Golden Retrievers or 'Goldies' are a long-coated, large-sized dog breed. They are intelligent, loving and playful companions who keep the playful energy and joyfulness of a puppy well into adulthood. They are devoted to their owners which makes them easy to train and obedient, but also means that they get anxious when away from their family. Their heritage as waterfowl retrievers makes them obsessed with water and running.


During the first 4 weeks of your Golden Retriever's life, they should spend most of their time with their mother and litter-mates. It is highly unusual for the puppy's owner to care for them during this time and is best left to a responsible, reputable breeder. Your puppy's body will double in weight as their muscles, organs and bones develop.

Nutrition During the neonatal stage, your Golden Retriever puppy will get most of their nutrition from their mother's milk. At around 4 weeks you may wish to introduce a mush of minced protein such as beef, but always consult your vet first before changing your puppy's diet at this stage.
Health During this time it is important to monitor your Goldie for any infections, diseases or birth defects. Puppies are unable to urinate or defecate by themselves initially, so their mother helps them but may additionally require your assistance.

Keep your vet's contact details close by and educate yourself thoroughly on this stage of puppy development. By the end of this period, your puppy will be mobile and will explore the world mouth first — be sure to keep choking hazards and toxic foods out of their reach.
Behaviour During most of this time your Goldie will be asleep or inactive, but they will soon be playing with their brothers and sisters. After 3-4 weeks they will go through as much sensory development as a human baby does in a few months. It is important to avoid disturbing the puppies' mother as she will be likely be protective, but some interaction with the young pups is normal so they become used to human touch.


When you take your Golden Retriever home (usually at around 8 weeks) you should provide them with lots of stimulation and attention. This is a formative time for your puppy and will be when they learn to walk, play, bite, hold their bladder, and interact with others. In this time your Goldie will learn who your family is and will quickly become attached. They will thrive on positive reinforcement, so make sure to praise good behaviour but never be harsh with them as they will be stressed by loud, angry voices.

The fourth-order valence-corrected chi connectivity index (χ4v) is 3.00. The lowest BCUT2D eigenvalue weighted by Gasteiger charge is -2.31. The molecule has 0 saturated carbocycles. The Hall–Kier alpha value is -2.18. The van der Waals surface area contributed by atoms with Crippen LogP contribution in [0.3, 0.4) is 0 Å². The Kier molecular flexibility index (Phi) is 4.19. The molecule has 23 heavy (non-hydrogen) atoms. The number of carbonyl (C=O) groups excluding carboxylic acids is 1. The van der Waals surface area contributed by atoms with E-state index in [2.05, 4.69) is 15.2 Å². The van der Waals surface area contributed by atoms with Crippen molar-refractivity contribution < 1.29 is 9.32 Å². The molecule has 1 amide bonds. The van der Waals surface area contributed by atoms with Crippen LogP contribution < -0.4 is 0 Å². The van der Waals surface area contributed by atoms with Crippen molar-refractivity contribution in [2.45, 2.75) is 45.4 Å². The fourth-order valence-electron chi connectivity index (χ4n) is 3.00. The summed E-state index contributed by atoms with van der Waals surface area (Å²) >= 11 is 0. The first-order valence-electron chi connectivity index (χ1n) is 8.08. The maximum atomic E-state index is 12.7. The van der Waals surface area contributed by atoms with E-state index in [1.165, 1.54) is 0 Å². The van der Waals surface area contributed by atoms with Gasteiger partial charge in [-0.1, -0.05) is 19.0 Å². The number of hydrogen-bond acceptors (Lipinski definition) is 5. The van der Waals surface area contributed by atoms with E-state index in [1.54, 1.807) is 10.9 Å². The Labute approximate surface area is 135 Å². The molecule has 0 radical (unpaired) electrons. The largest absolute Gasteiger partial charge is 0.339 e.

Nutrition During the weaning stage, you should slowly introduce into their diet a nutritionally complete dog food which is appropriate to your Golden Retriever's large size and young age. This breed tend to not be fussy eaters but care should be taken to avoid overfeeding them as they are prone to obesity. Avoid any fatty dog treats and table scraps. You should also familiarise yourself with lists of toxic foods and plants to avoid as Goldie's love to snack.
Health During this time you should provide your puppy with a small, shallow bowl of clean water and refresh the contents frequently. Familiarise your Goldie with hair brushing early as this will become a daily necessity for their entire life. Golden Retrievers love being outside and in the water, so it is essential that they are accustomed to having human hands in their mouths, ears, between toes and around their hindquarters.
Behaviour Due to the changes in their environment, your Goldie will initially be under a significant amount of stress. It's important that you provide lots of attention and build your relationship early — this breed is very friendly and affectionate, but care should be taken to normalise cars, other animals, loud noises, rain and strangers as they are prone to barking.


By the time your Golden Retriever reaches puppyhood their personality will be well developed and you will have a loving friend. Your Goldie will be full of energy and require lots of time exercising, such as running and swimming, which both appeal to their instincts as gun dogs. Your puppy will likely do well at training school, doing almost anything for a treat or cuddle.


Nutrition Your Golden Retriever puppy's diet should be based around a high quality, nutritionally complete puppy food. You may also wish to introduce them to fresh, lean raw meat — however, don't feed your puppy any meat you would not feed to a fellow human being. It is particularly important that you make sure your pup has the right diet at this time to encourage strong bone and joint development.
Health Golden Retrievers are energetic and require regular exercise to stay lean and avoid destructive behaviours from boredom. You can support their chewing instincts by providing large rubber toys for them to chew, which will also reduce plaque buildup. Cleaning inside their floppy ear is important later in life, so familiarise them with touching around their ears. After around 8 weeks your puppy will be due for some vaccinations, so they will need a checkup at the vet and to arrange for boosters after that.
Behaviour Golden Retrievers are energetic and goofy, meaning they will play with you, their dog friends, or any new friends they meet at the park indiscriminately. They will make bad guard dogs as even their barks at strangers are curious instead of aggressive. Train your puppy on a leash from an early age to avoid dragging — which can result in back and neck problems later in life. Obedience training is recommended, especially if you plan to walk your dog off-leash as they will sniff out bodies of water to swim in.

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